|Jennifer Josef, ILGA-ASIA|
|Jennifer Josef, ILGA-ASIA|
British singer-songwriter Elton John appeared with husband David Furnish and baby Zachary at the 20th World Orchid Conference in Singapore last weekend where he had an orchid named after him.
It wouldn’t go unnoticed, though whether the (Singapore) Straits Times editors fully realised the significance of what they were doing is an open question. Channel NewsAsia’s report, by contrast, didn’t have a photo showing David Furnish though he was mentioned in the text. It’s entirely in keeping with the general observation that Channel NewsAsia is more politically timid. Facebook had several postings by gay men pointing out the printed photograph of singer Elton John with his husband David Furnish and baby Zachary, among which was this posting by Alan Seah:
In brief, what the hubbub was about was this: At the 20th World Orchid Conference organised by the National Parks Board and the Orchid Society of South East Asia, Elton John got a hybrid created at the Singapore Botanic Gardens named after him. He joins a long line of visiting state dignitaries and celebrities, but he’s perhaps the first openly gay person to be given the honour. The Straits Times mentioned that Ricky Martin also had an orchid named after him some years back but it is not clear if that was before or after he came out as gay.
Apparently, Marina Bay Sands had initiated the idea of naming an orchid after Elton John, probably because they are hosting John’s concert, but whether this is a correct sequence of events is not clear to me.
Adding to the significance, John, whom we can expect to be aware of the situation in Singapore with respect to gay rights, very shrewdly invited his partner David Furnish and his son Zachary on stage to share in the honour. This was in front of all the media, cameras, video, etc. Furnish and Zachary had been placed right at the back initially and had not been invited to take part.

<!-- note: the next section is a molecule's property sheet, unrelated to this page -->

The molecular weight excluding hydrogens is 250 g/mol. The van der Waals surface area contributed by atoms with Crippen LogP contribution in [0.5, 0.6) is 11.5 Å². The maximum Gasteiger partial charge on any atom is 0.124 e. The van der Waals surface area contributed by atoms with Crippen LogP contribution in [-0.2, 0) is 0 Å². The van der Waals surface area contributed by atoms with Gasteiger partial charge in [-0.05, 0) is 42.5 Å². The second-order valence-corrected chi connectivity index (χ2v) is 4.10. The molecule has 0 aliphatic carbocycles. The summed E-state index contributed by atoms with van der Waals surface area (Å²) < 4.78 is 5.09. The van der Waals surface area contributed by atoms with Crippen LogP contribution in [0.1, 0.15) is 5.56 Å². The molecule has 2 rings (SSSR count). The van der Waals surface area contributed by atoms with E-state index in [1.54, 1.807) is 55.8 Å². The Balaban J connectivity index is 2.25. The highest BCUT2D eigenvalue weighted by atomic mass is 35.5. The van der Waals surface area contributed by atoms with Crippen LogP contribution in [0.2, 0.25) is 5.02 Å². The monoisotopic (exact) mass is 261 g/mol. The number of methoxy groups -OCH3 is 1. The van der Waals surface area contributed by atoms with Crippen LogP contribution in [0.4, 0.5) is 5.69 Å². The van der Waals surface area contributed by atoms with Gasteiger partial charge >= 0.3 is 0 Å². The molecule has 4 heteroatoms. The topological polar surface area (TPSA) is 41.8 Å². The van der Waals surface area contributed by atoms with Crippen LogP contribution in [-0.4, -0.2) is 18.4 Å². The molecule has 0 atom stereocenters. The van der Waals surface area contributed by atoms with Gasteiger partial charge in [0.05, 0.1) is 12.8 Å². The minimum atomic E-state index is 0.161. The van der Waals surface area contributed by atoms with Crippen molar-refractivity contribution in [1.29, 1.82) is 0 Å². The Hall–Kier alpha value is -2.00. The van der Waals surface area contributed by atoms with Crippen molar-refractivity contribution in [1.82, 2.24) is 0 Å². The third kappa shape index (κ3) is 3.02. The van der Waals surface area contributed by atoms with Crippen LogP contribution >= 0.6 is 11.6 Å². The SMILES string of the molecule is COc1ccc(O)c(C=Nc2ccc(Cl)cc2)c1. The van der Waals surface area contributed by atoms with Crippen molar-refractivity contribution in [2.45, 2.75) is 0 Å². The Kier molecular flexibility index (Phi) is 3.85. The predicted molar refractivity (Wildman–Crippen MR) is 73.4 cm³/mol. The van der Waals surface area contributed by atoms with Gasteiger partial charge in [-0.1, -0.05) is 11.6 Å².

“It might very well be the first time a same sex family unit has been on stage in an official function in Singapore ever!” said an eye-witness to the occasion.
One thing we should not do is to read in the editors’ decision any grand scheme to shift the debate on gay equality. It’s not as if it’s part of a larger plan preparing the ground for and heralding a forthcoming government decision. Nor is it even a trial balloon to see how Singaporeans react.
On the gay issue, the government has given up governing. They don’t know what to do, they are paralysed and they are just hoping the issue will go away. Ask them what their responsibility is towards basic principles of justice and equality, and they will try to look away and pretend not to have heard your question. Thus, to imagine that media editors are the advance guard to test or prepare for future moves by the government is to give the government too much credit.
Editors at the Straits Times are no Neanderthals. They know where the world has gone on the gay issue; and most of them — though there are some remarkably antediluvian exceptions — know that Singapore is embarrassingly behind the curve. They also have a sense that saying it like it is and publishing the photo is going to get little more than a shrug among their readers. Thus, all we can read from this media decision is that, yes, the Straits Times too has come to believe that it’s largely a non-issue. Singaporeans, by and large, are not going to reel in shock that there is homosexuality in the world, there is same-sex marriage and that there are gay-coupled families. Now with children.
Of course, that recognition itself is an significant milestone, so it’s not as if this news story has no importance.